My Why audio version of this blog available here.
If you’re not familiar with life in England, our average year feels a bit like a marathon that starts in bad weather and ends, well, in bad weather. I’ll give you a bit of a flavour.
January Early January gives us Brits a burst of energy that is born out of too much eating and TV watching over Christmas. Once all the good TV and specials are finished, we find ourselves kicked into the starting blocks of a new year, deciding with a confidence that this year will be different. The month even starts with a day off work. Winner! We now believe this year is the one we’ve been preparing for, now is the time. Like the marathon runner, tired of training and eager for the race. Let’s do this! Meanwhile it’s chucking it down with rain, but that’s ok because we’re ready. We’ll be slimmer, healthier, more motivated, we’ll get a new job, find a new house, have a baby, get a dog, be more creative, eat less cake.
However, January is a particularly dark, long, cold month and after a few weeks of drawing the curtains at 4pm, getting up on dark mornings where you still need the lights on at 9am, lots of rain, broken umbrellas, and a huge grey cloud that covers the entire sky for days on end - we start to question ‘Why am I doing this? What’s the point?’ And so we set the alarm a bit later and start baking cakes full of sugar. And by the last week of January we’re left with lethargy, the winter blues, and a general shock and disgust that Easter eggs have appeared in the supermarket. In the same way the runner might have the thought a few miles in, soaking wet; ‘Why did I decide to do this, again?’
February A shorter month, so it feels a bit less painful. Spring feels a tiny bit closer, we’re a bit further from Christmas, and if you stand in the sun (when it bothers to appear) there’s a tiny bit of warmth on your skin, and it’s amazing. Annoyingly, it has Valentine’s Day in the middle of it, so if you have a birthday around that time, expect a limited selection of cards to arrive, and you tend to be surrounded by declarations of love that no one really feels, or lives up to, after the age of twenty, but all the same, we start to feel like we’re on the move into the year. This is the bit in a marathon where you feel good, still got energy, know it’s what you trained for, the weather eases up on you, and you start to find your groove.
March Now this month is a contender for a favourite. Even though if you’d have asked me yesterday I think I’d have said May. March has the ability to have so many amazing things all coming together in one month, it’s the moment when the runner feels this is what he was made to do, everything looks beautiful around him, and he’s just enjoying it. But I’m not going to say any more about March till later, and you’ll see why.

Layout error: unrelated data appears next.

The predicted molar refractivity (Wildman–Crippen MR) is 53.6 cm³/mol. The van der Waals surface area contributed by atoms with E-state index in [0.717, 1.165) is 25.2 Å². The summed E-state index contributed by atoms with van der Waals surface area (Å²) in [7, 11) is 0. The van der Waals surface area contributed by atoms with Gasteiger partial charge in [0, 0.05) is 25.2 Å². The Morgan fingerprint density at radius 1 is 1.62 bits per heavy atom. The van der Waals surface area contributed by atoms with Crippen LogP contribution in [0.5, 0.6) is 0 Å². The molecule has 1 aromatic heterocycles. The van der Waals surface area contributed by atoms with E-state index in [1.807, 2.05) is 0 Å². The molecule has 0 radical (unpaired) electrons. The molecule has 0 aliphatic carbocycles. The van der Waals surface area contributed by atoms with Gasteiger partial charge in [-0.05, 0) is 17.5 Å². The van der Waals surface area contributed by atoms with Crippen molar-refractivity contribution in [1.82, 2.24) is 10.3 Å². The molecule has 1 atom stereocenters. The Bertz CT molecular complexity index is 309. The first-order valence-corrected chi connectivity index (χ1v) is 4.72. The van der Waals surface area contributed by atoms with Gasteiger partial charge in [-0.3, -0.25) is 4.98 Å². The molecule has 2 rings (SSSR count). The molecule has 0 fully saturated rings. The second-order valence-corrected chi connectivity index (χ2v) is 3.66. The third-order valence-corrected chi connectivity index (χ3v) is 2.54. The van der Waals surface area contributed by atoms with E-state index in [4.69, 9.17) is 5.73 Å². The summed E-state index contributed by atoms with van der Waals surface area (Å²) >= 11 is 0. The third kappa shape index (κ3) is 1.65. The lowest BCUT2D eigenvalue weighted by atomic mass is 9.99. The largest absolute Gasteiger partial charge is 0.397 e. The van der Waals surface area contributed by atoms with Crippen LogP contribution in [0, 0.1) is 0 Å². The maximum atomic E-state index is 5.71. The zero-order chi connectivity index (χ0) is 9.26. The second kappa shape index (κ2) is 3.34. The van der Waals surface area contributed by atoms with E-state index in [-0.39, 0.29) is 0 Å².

April This is the first chance us Brits have to get some proper warmth in our weather. In the first Lockdown of Covid, April 2020, when we were all stuck at home, the weather was amazing in England. I’m talking, sit-in-the-garden-in-shorts-and-get-too-hot type weather. It can be a real boost in the year. It’s probably the equivalent of a marathon runner getting handed one of those bottles of water or sports drink from the side, and the fluid goes down really well and all feels good with life. You can tangibly sense for the first time that summer is on the way, the trees are in beautiful blossom, you can stop taking the Vitamin D tablets, everyone is talking about how light it feels in the mornings, nature is waking up and you just can’t wait for summer.
May May can be beautiful. I say ‘can’ because nothing is guaranteed with British weather, but on the whole it’s one of our driest months. Spring is in full swing now, flowers, leaves, sunshine. We got married at the end of May and it was so hot all our guests hid in a triangle of shade from the barn and three people fainted! Classic Brit behaviour. There are two Bank Holiday Mondays in May, so it feels like we’ve all won the lottery. We can literally taste summer now, and we can’t wait for it. In fact, we go as far as to start to get cocky with the fact it might already be here, and we’re in for an amazing summer that will see us through to Christmas. You can literally hear the lawn mowers and chink of Pimm's from surrounding gardens. We have made it.
June Yes. Oh June. In the marathon analogy, June is probably when you're starting to really get into your stride, feeling good, feeling strong, feeling confident, and then you stick your foot in a roadkill hedgehog, slip, and fall flat on your face. June turns up to the summer party and all it brings is… rain. It feels like the weird April Showers have slowly snuck into June over the years and they find it hilarious. Just at the point us cocky Brits have left our umbrellas and coats at home - we get soaked. Any sport like Wimbledon that feels like giving it a go ends up being rained off (before they had a fancy roof that closed, even though it does take 30 minutes). Brides all over the country get showered on, and many of us get a stark reminder of why you should never leave patio furniture out with cushions on.